Attacks and Threats Remain a Very Serious Concern
December 21, 2010
We undertook this independent assessment because a year and a half after the coup in Honduras, the consequences for human rights are still being felt. It is clear from our findings that until Honduran authorities take concrete steps to reduce impunity and stop the attacks, it will be very difficult to restore trust in the country’s democratic system.
José Miguel Vivanco, Americas director at Human Rights Watch

Honduran authorities should take concrete steps to end impunity for abuses committed after the country's 2009 coup, and to curb ongoing attacks against journalists, human rights defenders, and political activists, Human Rights Watch said in a report released today.

The 65-page report, "After the Coup: Ongoing Violence, Intimidation, and Impunity in Honduras," documents the state's failure to ensure accountability for abuses committed under the country's de facto government in 2009. The report also documents 47 cases of threats or attacks - including 18 killings - against journalists, human rights defenders, and political activists since the inauguration of President Porfirio Lobo in January 2010. 

"We undertook this independent assessment because a year and a half after the coup in Honduras, the consequences for human rights are still being felt," said José Miguel Vivanco, Americas director at Human Rights Watch.  "It is clear from our findings that until Honduran authorities take concrete steps to reduce impunity and stop the attacks, it will be very difficult to restore trust in the country's democratic system."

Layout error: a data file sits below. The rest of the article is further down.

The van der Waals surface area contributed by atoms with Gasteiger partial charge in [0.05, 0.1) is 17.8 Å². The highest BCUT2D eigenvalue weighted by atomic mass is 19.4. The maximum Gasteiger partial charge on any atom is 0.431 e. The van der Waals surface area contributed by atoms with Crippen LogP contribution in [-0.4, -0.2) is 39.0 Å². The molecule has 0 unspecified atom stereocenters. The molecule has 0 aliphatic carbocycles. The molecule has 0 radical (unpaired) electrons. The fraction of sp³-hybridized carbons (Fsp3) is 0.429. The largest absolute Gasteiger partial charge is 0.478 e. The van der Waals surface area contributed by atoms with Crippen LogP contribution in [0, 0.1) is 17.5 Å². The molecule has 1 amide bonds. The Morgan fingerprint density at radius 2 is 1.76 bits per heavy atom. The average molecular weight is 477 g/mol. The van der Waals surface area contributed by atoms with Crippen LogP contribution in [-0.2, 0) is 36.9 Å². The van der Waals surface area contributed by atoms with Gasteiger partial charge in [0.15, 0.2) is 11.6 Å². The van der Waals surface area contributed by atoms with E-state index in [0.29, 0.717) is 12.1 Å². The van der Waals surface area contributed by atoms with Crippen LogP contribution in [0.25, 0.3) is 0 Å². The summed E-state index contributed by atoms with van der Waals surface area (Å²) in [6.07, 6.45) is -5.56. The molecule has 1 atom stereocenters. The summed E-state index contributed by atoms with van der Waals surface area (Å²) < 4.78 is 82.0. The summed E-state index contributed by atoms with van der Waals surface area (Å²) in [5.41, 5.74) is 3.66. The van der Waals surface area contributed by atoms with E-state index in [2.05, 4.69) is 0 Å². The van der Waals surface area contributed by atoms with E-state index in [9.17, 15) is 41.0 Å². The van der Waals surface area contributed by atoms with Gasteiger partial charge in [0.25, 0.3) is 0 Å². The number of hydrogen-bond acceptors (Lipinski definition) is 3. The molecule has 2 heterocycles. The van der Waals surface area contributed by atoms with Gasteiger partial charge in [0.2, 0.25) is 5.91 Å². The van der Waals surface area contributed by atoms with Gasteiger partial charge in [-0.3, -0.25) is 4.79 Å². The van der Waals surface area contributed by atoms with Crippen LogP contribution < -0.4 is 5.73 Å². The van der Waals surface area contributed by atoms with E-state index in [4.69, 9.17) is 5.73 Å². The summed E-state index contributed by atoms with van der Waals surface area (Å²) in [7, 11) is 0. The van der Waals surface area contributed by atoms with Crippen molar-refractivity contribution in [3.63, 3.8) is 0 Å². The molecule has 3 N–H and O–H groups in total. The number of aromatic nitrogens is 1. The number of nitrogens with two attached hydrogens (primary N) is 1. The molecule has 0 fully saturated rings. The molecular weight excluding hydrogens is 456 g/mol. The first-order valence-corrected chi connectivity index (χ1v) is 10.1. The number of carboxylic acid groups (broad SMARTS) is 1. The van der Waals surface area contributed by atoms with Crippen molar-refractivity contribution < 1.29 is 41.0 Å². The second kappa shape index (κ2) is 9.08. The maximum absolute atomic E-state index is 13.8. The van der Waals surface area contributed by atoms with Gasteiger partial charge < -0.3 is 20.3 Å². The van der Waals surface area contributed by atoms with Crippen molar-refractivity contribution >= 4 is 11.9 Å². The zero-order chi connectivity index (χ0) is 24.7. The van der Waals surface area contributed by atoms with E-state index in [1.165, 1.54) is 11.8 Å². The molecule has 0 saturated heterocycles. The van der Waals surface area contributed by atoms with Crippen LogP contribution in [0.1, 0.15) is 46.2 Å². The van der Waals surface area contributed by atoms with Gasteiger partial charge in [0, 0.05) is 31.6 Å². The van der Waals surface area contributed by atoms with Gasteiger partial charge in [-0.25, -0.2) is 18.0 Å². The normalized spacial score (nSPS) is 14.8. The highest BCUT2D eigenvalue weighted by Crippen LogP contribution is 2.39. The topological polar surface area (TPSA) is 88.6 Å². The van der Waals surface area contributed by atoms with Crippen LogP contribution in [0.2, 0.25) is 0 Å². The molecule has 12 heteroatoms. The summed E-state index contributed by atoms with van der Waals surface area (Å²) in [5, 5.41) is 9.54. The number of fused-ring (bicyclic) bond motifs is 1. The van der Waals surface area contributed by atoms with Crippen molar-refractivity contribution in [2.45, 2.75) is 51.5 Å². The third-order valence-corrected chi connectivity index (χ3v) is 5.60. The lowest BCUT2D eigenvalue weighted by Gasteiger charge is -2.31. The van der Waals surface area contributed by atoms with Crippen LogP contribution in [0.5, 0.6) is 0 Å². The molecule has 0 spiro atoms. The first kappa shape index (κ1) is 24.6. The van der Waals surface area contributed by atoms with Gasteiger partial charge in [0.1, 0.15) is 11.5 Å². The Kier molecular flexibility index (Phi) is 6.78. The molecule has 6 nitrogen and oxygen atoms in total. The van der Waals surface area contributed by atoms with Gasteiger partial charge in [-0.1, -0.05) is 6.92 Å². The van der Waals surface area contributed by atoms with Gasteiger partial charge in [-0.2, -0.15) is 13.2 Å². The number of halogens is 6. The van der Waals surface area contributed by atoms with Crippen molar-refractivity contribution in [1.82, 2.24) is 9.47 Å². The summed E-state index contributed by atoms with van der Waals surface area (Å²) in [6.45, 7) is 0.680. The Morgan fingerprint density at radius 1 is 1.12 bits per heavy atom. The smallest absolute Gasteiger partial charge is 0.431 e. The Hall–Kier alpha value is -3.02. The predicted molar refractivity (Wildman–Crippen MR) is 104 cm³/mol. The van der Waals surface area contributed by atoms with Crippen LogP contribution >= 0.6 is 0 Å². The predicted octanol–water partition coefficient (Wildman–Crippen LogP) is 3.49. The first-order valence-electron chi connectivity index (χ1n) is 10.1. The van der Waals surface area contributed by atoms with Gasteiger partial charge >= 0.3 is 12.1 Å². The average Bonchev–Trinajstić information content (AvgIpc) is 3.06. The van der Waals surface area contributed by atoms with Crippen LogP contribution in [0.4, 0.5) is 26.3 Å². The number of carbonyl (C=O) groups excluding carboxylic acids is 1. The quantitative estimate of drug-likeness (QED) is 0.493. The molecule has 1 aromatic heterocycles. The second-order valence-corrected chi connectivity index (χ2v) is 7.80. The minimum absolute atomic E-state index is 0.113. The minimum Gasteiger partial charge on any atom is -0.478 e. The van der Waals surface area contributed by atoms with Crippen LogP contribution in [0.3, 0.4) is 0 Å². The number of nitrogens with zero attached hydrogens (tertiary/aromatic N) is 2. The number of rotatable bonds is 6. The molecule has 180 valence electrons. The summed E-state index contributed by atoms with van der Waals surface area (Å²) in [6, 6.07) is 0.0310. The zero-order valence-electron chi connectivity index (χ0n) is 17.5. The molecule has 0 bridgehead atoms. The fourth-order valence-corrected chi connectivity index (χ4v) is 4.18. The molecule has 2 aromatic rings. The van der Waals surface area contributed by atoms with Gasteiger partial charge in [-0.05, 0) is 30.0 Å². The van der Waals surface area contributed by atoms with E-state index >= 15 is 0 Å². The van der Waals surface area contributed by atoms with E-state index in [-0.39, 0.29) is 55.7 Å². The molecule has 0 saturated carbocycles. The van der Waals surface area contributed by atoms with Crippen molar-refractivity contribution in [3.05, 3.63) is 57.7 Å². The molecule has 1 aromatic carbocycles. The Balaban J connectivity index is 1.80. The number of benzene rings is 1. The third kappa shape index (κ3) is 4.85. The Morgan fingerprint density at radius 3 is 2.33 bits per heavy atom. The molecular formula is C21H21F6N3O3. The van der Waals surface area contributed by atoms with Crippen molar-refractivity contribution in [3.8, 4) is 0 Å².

The lack of accountability - and ongoing violence and threats - have had a chilling effect on free speech and political participation in Honduras, particularly among those who opposed the 2009 coup, Human Rights Watch said.

The 2009 coup was condemned by the international community. The OAS suspended Honduras's membership, and many Latin American governments withdrew their ambassadors from the country. The United States also objected to the coup; though, unfortunately, it waited more than two months before imposing effective sanctions on the de facto government.

Post-Coup Abuses

After the coup, security forces committed serious human rights violations - including  excessive force against demonstrators and arbitrary detentions - as well as illegitimate restrictions on freedom of expression and assembly.

No one has been held criminally responsible for any of these violations. The Human Rights Unit of the Attorney General's Office has filed charges in 20 cases of alleged violations committed under the de facto government. Judges acquitted the defendants in eight cases and the rest remain pending before the courts, including some cases that are stalled because the accused remain at large.

This lack of progress is primarily the result of the lack of cooperation with, and support for, the Human Rights Unit on the part of other state institutions, particularly during the early stage of the investigations in 2009, Human Rights Watch said.  

Security forces obstructed investigations of abuses committed after the coup, Human Rights Watch found. They failed to turn over firearms for ballistics tests, to respond to information requests to identify officers accused of committing abuses, and to grant access to military installations. While security forces have been somewhat more cooperative since President Lobo took office, the earlier lack of cooperation has had a lasting impact on the investigations.

Other obstacles include the Human Rights Unit's limited resources and its reliance on investigative police who lack the independence necessary to conduct impartial investigations into violations by security forces. Progress on these cases has been hindered by the government's failure to allocate funds to the Witness Protection Program.